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  • A new report projects the global demand for palm oil-based biofuel by 2030 will be six times higher than today if existing and proposed policies in Indonesia, China, and the aviation industry hold.
  • That surge in demand could result in the clearing of 45,000 square kilometers (17,374 square miles) of forest in Indonesia and Malaysia, the world’s biggest palm oil producers, and the release of an additional 7 billion tons of CO2 emissions a year — higher than current annual emissions by the U.S.
  • That impact could be tempered to some degree by the European Union, which plans to phase out all use of palm oil in its biofuel over the next three years, citing environmental concerns.

JAKARTA — Global demand for biofuels containing palm oil looks set to grow sixfold by 2030, potentially driving the destruction of Southeast Asian rainforests the size of the Netherlands, a new report warns.

Biofuel policies in place or proposed by Indonesia and China, as well as the aviation industry, could push their consumption alone to 45.6 million tons by 2030, according to the report commissioned by Rainforest Foundation Norway.

“As we approach 2020, many biofuel policies are being reassessed and renegotiated,” report author Chris Malins, a biofuels policy expert, said in an email. “So this seemed the right time to look at what the best and worst scenarios were for the impact of biofuel policy on deforestation in Southeast Asia for the next decade.”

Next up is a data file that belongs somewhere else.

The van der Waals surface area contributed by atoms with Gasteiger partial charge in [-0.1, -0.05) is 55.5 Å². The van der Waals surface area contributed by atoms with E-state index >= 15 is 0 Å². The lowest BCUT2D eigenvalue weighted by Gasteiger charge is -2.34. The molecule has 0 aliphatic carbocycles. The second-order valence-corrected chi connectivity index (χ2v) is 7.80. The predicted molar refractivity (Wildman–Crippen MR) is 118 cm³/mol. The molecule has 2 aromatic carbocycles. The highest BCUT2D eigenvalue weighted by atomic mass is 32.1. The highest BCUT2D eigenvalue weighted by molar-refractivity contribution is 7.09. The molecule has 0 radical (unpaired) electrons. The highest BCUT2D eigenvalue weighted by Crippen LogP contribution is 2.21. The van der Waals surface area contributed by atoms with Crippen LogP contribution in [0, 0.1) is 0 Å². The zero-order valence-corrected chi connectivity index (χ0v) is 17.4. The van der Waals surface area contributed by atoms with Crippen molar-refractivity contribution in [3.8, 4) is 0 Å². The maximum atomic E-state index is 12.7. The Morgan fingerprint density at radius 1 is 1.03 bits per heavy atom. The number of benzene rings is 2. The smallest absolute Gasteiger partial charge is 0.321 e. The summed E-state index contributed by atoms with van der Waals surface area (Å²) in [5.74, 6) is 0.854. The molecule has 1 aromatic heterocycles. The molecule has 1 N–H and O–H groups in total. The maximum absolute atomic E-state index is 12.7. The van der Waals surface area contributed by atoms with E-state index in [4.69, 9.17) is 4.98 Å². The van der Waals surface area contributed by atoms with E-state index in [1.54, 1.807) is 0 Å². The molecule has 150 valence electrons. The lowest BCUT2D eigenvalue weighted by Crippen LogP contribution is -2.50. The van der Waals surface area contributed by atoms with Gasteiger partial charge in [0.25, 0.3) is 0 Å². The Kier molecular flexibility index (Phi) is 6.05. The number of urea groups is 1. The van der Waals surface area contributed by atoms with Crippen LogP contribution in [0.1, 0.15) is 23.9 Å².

Read more: Biofuel boost threatens even greater deforestation in Indonesia, Malaysia: Study

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Palm oil is the most commonly used vegetable oil in the world and is found in many products we use or eat on a daily basis.

Read more: Palm oil: These 'green deserts' aren't so 'green'

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Indonesian peatland researchers recently gathered in Bogor, Indonesia, to examine the effectiveness of the latest government regulation on peatlands. We found some shortcomings, one being that the regulation isn't well supported by scientific evidence.

Read more: More research needed for responsible peatland management in Indonesia

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Indonesian miners will dig out 485 million metric tons of coal at the most in 2018, up 5 percent from last year, according to a projection from the Ministry of Energy and Mineral Resources.

Read more: Indonesia to Dig Out 485m Tons of Coal in 2018

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BERLIN – Scientists say millions of more people around the world are threatened by river floods in coming decades due to climate change.

Read more: Climate change poses major threat for millions of people near rivers

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A legal logger cuts down a teak hardwood tree in Mranggen, Demak regency, Central Java. (JP/Suherdjoko)